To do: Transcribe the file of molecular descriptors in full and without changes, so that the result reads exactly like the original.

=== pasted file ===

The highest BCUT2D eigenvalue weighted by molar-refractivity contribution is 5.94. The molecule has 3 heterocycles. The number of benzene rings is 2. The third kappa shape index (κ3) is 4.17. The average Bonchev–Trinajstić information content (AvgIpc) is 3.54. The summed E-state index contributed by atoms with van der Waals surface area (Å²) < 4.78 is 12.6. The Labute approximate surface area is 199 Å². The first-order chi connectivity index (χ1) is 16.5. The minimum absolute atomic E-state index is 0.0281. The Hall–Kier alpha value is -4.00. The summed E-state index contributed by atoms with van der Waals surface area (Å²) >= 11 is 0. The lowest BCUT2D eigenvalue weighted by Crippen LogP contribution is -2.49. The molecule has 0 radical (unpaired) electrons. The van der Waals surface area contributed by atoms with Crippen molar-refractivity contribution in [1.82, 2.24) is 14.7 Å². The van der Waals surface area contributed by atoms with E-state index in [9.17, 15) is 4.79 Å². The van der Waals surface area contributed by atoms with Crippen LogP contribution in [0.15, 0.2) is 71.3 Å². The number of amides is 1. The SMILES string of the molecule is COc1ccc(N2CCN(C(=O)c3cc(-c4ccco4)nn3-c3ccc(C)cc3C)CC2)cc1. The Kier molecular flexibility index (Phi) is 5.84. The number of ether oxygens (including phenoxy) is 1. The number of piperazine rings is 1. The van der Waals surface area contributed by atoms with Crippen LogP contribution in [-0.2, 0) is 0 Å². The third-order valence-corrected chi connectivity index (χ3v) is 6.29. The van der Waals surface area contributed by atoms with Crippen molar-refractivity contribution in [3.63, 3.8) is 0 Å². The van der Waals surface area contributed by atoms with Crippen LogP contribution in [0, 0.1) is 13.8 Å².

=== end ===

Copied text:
The highest BCUT2D eigenvalue weighted by molar-refractivity contribution is 5.94. The molecule has 3 heterocycles. The number of benzene rings is 2. The third kappa shape index (κ3) is 4.17. The average Bonchev–Trinajstić information content (AvgIpc) is 3.54. The summed E-state index contributed by atoms with van der Waals surface area (Å²) < 4.78 is 12.6. The Labute approximate surface area is 199 Å². The first-order chi connectivity index (χ1) is 16.5. The minimum absolute atomic E-state index is 0.0281. The Hall–Kier alpha value is -4.00. The summed E-state index contributed by atoms with van der Waals surface area (Å²) >= 11 is 0. The lowest BCUT2D eigenvalue weighted by Crippen LogP contribution is -2.49. The molecule has 0 radical (unpaired) electrons. The van der Waals surface area contributed by atoms with Crippen molar-refractivity contribution in [1.82, 2.24) is 14.7 Å². The van der Waals surface area contributed by atoms with E-state index in [9.17, 15) is 4.79 Å². The van der Waals surface area contributed by atoms with Crippen LogP contribution in [0.15, 0.2) is 71.3 Å². The number of amides is 1. The SMILES string of the molecule is COc1ccc(N2CCN(C(=O)c3cc(-c4ccco4)nn3-c3ccc(C)cc3C)CC2)cc1. The Kier molecular flexibility index (Phi) is 5.84. The number of ether oxygens (including phenoxy) is 1. The number of piperazine rings is 1. The van der Waals surface area contributed by atoms with Crippen LogP contribution in [-0.2, 0) is 0 Å². The third-order valence-corrected chi connectivity index (χ3v) is 6.29. The van der Waals surface area contributed by atoms with Crippen molar-refractivity contribution in [3.63, 3.8) is 0 Å². The van der Waals surface area contributed by atoms with Crippen LogP contribution in [0, 0.1) is 13.8 Å².